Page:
Public depot for recycling closing
In a sign of the times, Far West Recycling is shutting down its Southeast Portland public recycling depot on Sept. 24, the same day it closes a similar facility in Lake Oswego.
A note posted on its website relays the bad news for members of the public who had been accustomed to dropping off recyclables there, including plastics that aren't allowed in curbside programs:
"The SE Public Recycling Depot has served the community for many years, but due to higher operational costs, freight rate increases, low commodity prices and high contamination levels we are faced with a very difficult decision to close down our depot," the company relayed on its website. "We appreciate all of the support that we've received in the past to help keep this depot open to the community."
Far West has been the largest operator of materials recycling facilities in Oregon, which accept recyclables dropped off by haulers. Then it sorts and bales the recyclables for resale to industries that reuse them.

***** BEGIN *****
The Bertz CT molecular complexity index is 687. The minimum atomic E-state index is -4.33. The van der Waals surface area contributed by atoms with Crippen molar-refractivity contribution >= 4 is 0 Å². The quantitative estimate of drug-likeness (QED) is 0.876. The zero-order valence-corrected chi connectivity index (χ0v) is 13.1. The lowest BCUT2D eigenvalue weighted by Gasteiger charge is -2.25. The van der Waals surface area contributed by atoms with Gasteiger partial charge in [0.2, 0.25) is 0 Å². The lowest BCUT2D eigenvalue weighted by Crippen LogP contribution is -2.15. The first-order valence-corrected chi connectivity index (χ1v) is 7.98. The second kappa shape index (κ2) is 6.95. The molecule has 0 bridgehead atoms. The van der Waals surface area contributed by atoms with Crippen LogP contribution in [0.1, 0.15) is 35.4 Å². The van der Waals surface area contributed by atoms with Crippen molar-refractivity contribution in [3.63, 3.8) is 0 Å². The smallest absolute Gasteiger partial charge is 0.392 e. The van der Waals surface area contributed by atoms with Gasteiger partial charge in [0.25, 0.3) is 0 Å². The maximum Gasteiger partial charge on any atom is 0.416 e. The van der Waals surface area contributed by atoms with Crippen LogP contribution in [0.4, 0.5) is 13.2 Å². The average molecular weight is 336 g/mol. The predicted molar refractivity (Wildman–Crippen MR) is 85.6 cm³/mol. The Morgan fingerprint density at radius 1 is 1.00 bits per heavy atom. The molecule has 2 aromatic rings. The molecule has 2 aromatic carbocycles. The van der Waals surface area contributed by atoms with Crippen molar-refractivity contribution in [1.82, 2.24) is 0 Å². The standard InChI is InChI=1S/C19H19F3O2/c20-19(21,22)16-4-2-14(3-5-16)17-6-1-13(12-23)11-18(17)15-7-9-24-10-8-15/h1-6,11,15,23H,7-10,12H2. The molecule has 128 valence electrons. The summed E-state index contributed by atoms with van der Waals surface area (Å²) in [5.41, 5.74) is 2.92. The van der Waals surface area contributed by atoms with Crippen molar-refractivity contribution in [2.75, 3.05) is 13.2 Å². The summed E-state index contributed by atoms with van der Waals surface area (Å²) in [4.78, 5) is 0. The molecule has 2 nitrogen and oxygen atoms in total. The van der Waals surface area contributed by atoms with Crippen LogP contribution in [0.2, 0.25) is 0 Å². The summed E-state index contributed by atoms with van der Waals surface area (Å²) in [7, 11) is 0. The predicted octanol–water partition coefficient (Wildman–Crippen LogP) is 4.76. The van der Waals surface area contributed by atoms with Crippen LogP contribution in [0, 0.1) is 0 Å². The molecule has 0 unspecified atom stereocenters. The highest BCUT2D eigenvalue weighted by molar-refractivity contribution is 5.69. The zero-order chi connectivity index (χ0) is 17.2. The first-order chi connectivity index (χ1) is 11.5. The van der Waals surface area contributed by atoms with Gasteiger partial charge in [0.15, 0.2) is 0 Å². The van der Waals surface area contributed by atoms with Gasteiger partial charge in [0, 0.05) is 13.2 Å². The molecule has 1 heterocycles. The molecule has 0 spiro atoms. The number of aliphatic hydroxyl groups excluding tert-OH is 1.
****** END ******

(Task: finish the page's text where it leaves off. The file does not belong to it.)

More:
But the crisis in the recycling industry, sparked by China's decision last year to essentially halt buying imported mixed plastics and papers collected at U.S. curbsides, has sent shockwaves through the industry.
Whlie some other markets have opened up, China was by far the biggest buyer of mixed paper and plastic scraps, and its new purity standards are considered impossible to meet for curbside programs that allow people to mingle various recyclables in one bin.
Far West's SE Public Recycling Depot, located at 4930 S.E. 26th Ave., will close permanently, along with its similar facility in Lake Oswego's Foothills neighborhood.
For now, the closures leave Far West with one public recycling depot at its Hillsboro materials recycling facility, as well as two other sorting facilities without such public depots in Northeast Portland and Tualatin.
Nonprofits, churches and other groups doing community cleanups had used Far West to bring harder-to-recycle items such as plastics that aren't accepted at the curbside. But since China shut down its imports of our mixed plastics and paper, Far West shrunk the list of plastics it would accept. For several months it has only accepted No. 1 and No. 2 plastic bottles.
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